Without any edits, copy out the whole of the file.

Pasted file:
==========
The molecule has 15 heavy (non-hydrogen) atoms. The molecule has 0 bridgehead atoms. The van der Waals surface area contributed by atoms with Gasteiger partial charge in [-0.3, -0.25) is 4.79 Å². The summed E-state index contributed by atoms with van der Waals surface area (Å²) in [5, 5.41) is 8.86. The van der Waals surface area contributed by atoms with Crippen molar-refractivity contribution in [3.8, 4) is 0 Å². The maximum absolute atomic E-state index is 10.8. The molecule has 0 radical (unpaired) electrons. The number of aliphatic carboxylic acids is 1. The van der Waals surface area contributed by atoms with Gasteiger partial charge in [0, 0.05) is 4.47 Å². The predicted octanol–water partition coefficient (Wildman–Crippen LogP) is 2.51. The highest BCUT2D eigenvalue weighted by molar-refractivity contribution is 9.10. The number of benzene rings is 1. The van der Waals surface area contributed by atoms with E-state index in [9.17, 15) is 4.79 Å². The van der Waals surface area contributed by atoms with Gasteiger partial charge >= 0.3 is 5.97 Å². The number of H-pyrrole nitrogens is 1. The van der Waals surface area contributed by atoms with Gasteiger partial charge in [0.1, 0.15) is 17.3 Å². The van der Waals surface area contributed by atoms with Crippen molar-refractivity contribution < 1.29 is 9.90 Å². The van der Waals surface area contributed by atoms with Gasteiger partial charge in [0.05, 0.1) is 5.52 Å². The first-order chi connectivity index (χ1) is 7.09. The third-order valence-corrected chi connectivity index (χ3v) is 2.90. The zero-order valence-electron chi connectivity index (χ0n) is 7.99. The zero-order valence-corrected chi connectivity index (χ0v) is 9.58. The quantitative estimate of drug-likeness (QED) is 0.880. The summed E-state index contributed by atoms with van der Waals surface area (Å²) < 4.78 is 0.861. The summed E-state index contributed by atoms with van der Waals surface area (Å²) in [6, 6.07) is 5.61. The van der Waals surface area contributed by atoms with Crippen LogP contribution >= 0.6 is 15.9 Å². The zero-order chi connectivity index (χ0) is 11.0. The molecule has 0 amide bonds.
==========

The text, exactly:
The molecule has 15 heavy (non-hydrogen) atoms. The molecule has 0 bridgehead atoms. The van der Waals surface area contributed by atoms with Gasteiger partial charge in [-0.3, -0.25) is 4.79 Å². The summed E-state index contributed by atoms with van der Waals surface area (Å²) in [5, 5.41) is 8.86. The van der Waals surface area contributed by atoms with Crippen molar-refractivity contribution in [3.8, 4) is 0 Å². The maximum absolute atomic E-state index is 10.8. The molecule has 0 radical (unpaired) electrons. The number of aliphatic carboxylic acids is 1. The van der Waals surface area contributed by atoms with Gasteiger partial charge in [0, 0.05) is 4.47 Å². The predicted octanol–water partition coefficient (Wildman–Crippen LogP) is 2.51. The highest BCUT2D eigenvalue weighted by molar-refractivity contribution is 9.10. The number of benzene rings is 1. The van der Waals surface area contributed by atoms with E-state index in [9.17, 15) is 4.79 Å². The van der Waals surface area contributed by atoms with Gasteiger partial charge >= 0.3 is 5.97 Å². The number of H-pyrrole nitrogens is 1. The van der Waals surface area contributed by atoms with Gasteiger partial charge in [0.1, 0.15) is 17.3 Å². The van der Waals surface area contributed by atoms with Crippen molar-refractivity contribution < 1.29 is 9.90 Å². The van der Waals surface area contributed by atoms with Gasteiger partial charge in [0.05, 0.1) is 5.52 Å². The first-order chi connectivity index (χ1) is 7.09. The third-order valence-corrected chi connectivity index (χ3v) is 2.90. The zero-order valence-electron chi connectivity index (χ0n) is 7.99. The zero-order valence-corrected chi connectivity index (χ0v) is 9.58. The quantitative estimate of drug-likeness (QED) is 0.880. The summed E-state index contributed by atoms with van der Waals surface area (Å²) < 4.78 is 0.861. The summed E-state index contributed by atoms with van der Waals surface area (Å²) in [6, 6.07) is 5.61. The van der Waals surface area contributed by atoms with Crippen LogP contribution >= 0.6 is 15.9 Å². The zero-order chi connectivity index (χ0) is 11.0. The molecule has 0 amide bonds.